Bassanese Bites: Stagflation – Tech wreck October 05 2021
A month or so ago the main worry on global markets was that there didn’t seem much to worry about (i.e. investors were complacent). We’ve now shifted to markets having a litany of things to worry about – and not knowing what to focus on! We’ve got Evergrande/China slowdown fears, U.S. debt ceiling squabbles, Fed tapering, delta and pesky inflation/supply chain bottlenecks. Ultimately, however, the potentially negative demand forces (China and delta) have not been enough to offset tapering and inflation concerns, such that bond yields have moved higher, which in turn has especially dragged down growth/technology stocks.
Oil prices, meanwhile, continue to strengthen, thanks to rising re-opening demand, a sluggish OPEC supply response and tightening global gas supplies (in part due to a range of untimely weather events that have disrupted European renewable energy supply). Higher oil prices, along with rising bond yields, have helped support ‘value’ sectors such as energy and financials.
But for all the talk of a ‘bloodbath’, so far at least the U.S. S&P 500 is still down only 5.2% from its daily closing high in early September. The NASDAQ-100 is down 7.6%. Of course, equities could still drop lower, especially as it still seems likely the Fed will proceed with tapering next month and bond yields could therefore also move higher – with U.S. 10-year yields potentially re-testing their highs earlier this year at around 1.75%.
My base case, however, remains that U.S. 10-year bond yields won’t make new highs this year (and critically stay below 2%), so we should still be only looking at a garden variety global equity market pullback of around 10% or so. After all, the global demand and corporate earnings outlook still appears robust, thanks to the ongoing vaccine rollout and economic re-opening. As for China and U.S. debt issues, I still suspect these will resolve themselves in coming weeks without undue global carnage. And while supply chain inflationary bottlenecks may persist, central banks should remain alert but not alarmed given still ample lingering spare capacity in labour markets which should keep broader wage growth in check.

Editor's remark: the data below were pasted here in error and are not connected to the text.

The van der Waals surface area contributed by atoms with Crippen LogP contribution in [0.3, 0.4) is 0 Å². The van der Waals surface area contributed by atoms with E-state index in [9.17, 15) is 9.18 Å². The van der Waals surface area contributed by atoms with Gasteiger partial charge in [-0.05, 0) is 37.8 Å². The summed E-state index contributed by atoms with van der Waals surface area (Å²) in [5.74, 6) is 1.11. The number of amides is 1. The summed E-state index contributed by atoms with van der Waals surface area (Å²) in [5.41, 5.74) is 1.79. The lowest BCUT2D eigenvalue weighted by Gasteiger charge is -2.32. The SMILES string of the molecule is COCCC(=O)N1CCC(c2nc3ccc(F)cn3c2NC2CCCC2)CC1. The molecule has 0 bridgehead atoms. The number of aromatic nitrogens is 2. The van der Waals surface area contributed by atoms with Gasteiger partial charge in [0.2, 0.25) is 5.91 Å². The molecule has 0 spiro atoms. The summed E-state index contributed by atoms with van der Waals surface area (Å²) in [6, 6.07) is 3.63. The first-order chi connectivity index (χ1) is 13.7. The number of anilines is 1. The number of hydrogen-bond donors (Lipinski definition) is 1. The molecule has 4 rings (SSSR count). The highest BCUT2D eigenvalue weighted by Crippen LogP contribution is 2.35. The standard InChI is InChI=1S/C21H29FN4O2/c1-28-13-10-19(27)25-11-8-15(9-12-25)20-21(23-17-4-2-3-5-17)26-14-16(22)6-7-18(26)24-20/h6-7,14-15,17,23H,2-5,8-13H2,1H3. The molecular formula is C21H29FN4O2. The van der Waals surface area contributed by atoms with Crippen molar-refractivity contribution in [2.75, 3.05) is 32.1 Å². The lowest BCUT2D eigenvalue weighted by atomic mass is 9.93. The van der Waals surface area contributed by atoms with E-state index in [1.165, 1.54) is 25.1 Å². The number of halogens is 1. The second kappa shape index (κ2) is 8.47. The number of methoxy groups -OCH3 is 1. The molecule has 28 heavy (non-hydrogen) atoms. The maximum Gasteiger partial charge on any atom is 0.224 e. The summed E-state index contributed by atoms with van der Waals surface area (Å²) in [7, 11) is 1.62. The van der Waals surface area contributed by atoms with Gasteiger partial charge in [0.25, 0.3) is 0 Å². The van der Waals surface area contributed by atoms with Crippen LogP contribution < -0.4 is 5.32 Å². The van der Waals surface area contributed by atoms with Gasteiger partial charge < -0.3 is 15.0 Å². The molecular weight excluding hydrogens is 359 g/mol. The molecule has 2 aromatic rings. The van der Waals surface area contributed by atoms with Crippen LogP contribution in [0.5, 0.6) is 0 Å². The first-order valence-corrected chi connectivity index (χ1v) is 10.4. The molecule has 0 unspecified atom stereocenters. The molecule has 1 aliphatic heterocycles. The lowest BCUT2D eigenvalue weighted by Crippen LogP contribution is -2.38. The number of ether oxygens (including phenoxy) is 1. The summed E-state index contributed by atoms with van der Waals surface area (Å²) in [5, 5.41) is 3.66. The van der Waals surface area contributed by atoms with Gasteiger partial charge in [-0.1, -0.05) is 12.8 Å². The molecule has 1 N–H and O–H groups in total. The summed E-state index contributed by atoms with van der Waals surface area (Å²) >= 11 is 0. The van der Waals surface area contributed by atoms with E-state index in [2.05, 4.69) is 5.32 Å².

The key global highlight this week will U.S. payrolls on Friday, which are expected to show still reasonably healthy job gains in September of around 488k. Markets will also be watching for a potential restructuring of China’s Evergrande and any U.S. agreement with regard to lifting the debt ceiling.
As is usual, Australian stocks have not been spared from the global pullback, even though we saw a moderate bounce back in iron-ore prices last week. The main local item of economic interest last week was growing talk of macro-prudential home lending controls being reinstated to take the heat out of the housing market. Given the RBA’s adamant stance about not lifting interest rates for years, a red hot property market and new ‘macro-pru’ controls have long been my base case.
Local economic data was mixed, with a surprise bounce back in home building approvals (after several months of decline) and lockdown-related weakness in retail sales. Either way, local data is still largely irrelevant for markets or policy makers and we continue to patiently count down to re-opening in Sydney and Melbourne.
Tomorrow’s RBA meeting should hold few surprises, apart from what the Bank might signal with regard to its views on macro-pru. Local stocks, bond yields and the $A await global direction.